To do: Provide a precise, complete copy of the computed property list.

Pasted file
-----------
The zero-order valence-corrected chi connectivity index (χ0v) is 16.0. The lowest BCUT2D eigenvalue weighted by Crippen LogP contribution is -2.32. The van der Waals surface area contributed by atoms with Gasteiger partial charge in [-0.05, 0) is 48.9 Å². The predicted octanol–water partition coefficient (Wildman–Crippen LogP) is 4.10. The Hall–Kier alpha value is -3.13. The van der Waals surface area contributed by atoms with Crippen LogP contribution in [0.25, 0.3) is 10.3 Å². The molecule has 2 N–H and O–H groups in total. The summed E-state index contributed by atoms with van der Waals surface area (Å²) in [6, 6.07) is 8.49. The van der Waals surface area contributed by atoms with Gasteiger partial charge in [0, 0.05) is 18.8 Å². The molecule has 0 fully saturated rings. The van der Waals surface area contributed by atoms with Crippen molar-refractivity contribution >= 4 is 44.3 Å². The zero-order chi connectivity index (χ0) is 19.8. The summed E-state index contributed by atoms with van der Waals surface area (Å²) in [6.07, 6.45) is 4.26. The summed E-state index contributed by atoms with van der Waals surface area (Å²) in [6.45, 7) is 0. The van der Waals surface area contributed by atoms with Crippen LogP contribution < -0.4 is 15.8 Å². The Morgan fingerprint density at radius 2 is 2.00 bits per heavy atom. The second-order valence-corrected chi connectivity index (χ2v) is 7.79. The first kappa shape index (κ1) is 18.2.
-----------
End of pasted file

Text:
The zero-order valence-corrected chi connectivity index (χ0v) is 16.0. The lowest BCUT2D eigenvalue weighted by Crippen LogP contribution is -2.32. The van der Waals surface area contributed by atoms with Gasteiger partial charge in [-0.05, 0) is 48.9 Å². The predicted octanol–water partition coefficient (Wildman–Crippen LogP) is 4.10. The Hall–Kier alpha value is -3.13. The van der Waals surface area contributed by atoms with Crippen LogP contribution in [0.25, 0.3) is 10.3 Å². The molecule has 2 N–H and O–H groups in total. The summed E-state index contributed by atoms with van der Waals surface area (Å²) in [6, 6.07) is 8.49. The van der Waals surface area contributed by atoms with Gasteiger partial charge in [0, 0.05) is 18.8 Å². The molecule has 0 fully saturated rings. The van der Waals surface area contributed by atoms with Crippen molar-refractivity contribution >= 4 is 44.3 Å². The zero-order chi connectivity index (χ0) is 19.8. The summed E-state index contributed by atoms with van der Waals surface area (Å²) in [6.07, 6.45) is 4.26. The summed E-state index contributed by atoms with van der Waals surface area (Å²) in [6.45, 7) is 0. The van der Waals surface area contributed by atoms with Crippen LogP contribution < -0.4 is 15.8 Å². The Morgan fingerprint density at radius 2 is 2.00 bits per heavy atom. The second-order valence-corrected chi connectivity index (χ2v) is 7.79. The first kappa shape index (κ1) is 18.2.